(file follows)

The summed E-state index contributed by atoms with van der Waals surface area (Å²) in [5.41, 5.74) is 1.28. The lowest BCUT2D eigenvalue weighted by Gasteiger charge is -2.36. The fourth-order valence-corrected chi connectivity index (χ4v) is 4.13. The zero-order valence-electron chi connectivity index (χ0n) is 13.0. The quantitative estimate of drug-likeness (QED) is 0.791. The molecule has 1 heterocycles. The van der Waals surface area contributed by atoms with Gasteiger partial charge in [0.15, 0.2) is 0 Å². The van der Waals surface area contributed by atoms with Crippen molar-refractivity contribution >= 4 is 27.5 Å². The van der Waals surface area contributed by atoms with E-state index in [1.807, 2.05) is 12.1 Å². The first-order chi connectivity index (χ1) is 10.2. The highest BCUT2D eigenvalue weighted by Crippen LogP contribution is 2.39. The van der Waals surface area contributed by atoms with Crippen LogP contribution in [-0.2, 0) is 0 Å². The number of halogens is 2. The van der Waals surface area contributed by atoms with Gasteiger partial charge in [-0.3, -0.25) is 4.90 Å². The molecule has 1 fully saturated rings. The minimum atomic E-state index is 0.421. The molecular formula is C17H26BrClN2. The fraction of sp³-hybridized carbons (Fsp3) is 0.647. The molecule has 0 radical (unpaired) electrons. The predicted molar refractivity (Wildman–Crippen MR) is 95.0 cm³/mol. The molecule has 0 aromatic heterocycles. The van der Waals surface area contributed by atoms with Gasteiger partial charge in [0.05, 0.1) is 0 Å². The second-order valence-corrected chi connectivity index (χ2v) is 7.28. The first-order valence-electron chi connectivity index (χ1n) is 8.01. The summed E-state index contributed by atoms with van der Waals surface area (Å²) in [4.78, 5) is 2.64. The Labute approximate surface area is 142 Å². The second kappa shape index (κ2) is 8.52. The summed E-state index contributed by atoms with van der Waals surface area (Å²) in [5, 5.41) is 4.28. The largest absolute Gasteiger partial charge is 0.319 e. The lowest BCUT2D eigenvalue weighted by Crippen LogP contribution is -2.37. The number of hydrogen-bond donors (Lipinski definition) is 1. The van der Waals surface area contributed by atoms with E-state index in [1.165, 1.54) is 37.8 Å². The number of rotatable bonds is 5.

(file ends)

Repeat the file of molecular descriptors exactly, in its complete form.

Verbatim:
The summed E-state index contributed by atoms with van der Waals surface area (Å²) in [5.41, 5.74) is 1.28. The lowest BCUT2D eigenvalue weighted by Gasteiger charge is -2.36. The fourth-order valence-corrected chi connectivity index (χ4v) is 4.13. The zero-order valence-electron chi connectivity index (χ0n) is 13.0. The quantitative estimate of drug-likeness (QED) is 0.791. The molecule has 1 heterocycles. The van der Waals surface area contributed by atoms with Gasteiger partial charge in [0.15, 0.2) is 0 Å². The van der Waals surface area contributed by atoms with Crippen molar-refractivity contribution >= 4 is 27.5 Å². The van der Waals surface area contributed by atoms with E-state index in [1.807, 2.05) is 12.1 Å². The first-order chi connectivity index (χ1) is 10.2. The highest BCUT2D eigenvalue weighted by Crippen LogP contribution is 2.39. The van der Waals surface area contributed by atoms with Crippen LogP contribution in [-0.2, 0) is 0 Å². The number of halogens is 2. The van der Waals surface area contributed by atoms with Gasteiger partial charge in [-0.3, -0.25) is 4.90 Å². The molecule has 1 fully saturated rings. The minimum atomic E-state index is 0.421. The molecular formula is C17H26BrClN2. The fraction of sp³-hybridized carbons (Fsp3) is 0.647. The molecule has 0 radical (unpaired) electrons. The predicted molar refractivity (Wildman–Crippen MR) is 95.0 cm³/mol. The molecule has 0 aromatic heterocycles. The van der Waals surface area contributed by atoms with Gasteiger partial charge in [0.05, 0.1) is 0 Å². The second-order valence-corrected chi connectivity index (χ2v) is 7.28. The first-order valence-electron chi connectivity index (χ1n) is 8.01. The summed E-state index contributed by atoms with van der Waals surface area (Å²) in [4.78, 5) is 2.64. The Labute approximate surface area is 142 Å². The second kappa shape index (κ2) is 8.52. The summed E-state index contributed by atoms with van der Waals surface area (Å²) in [5, 5.41) is 4.28. The largest absolute Gasteiger partial charge is 0.319 e. The lowest BCUT2D eigenvalue weighted by Crippen LogP contribution is -2.37. The number of hydrogen-bond donors (Lipinski definition) is 1. The van der Waals surface area contributed by atoms with E-state index in [1.165, 1.54) is 37.8 Å². The number of rotatable bonds is 5.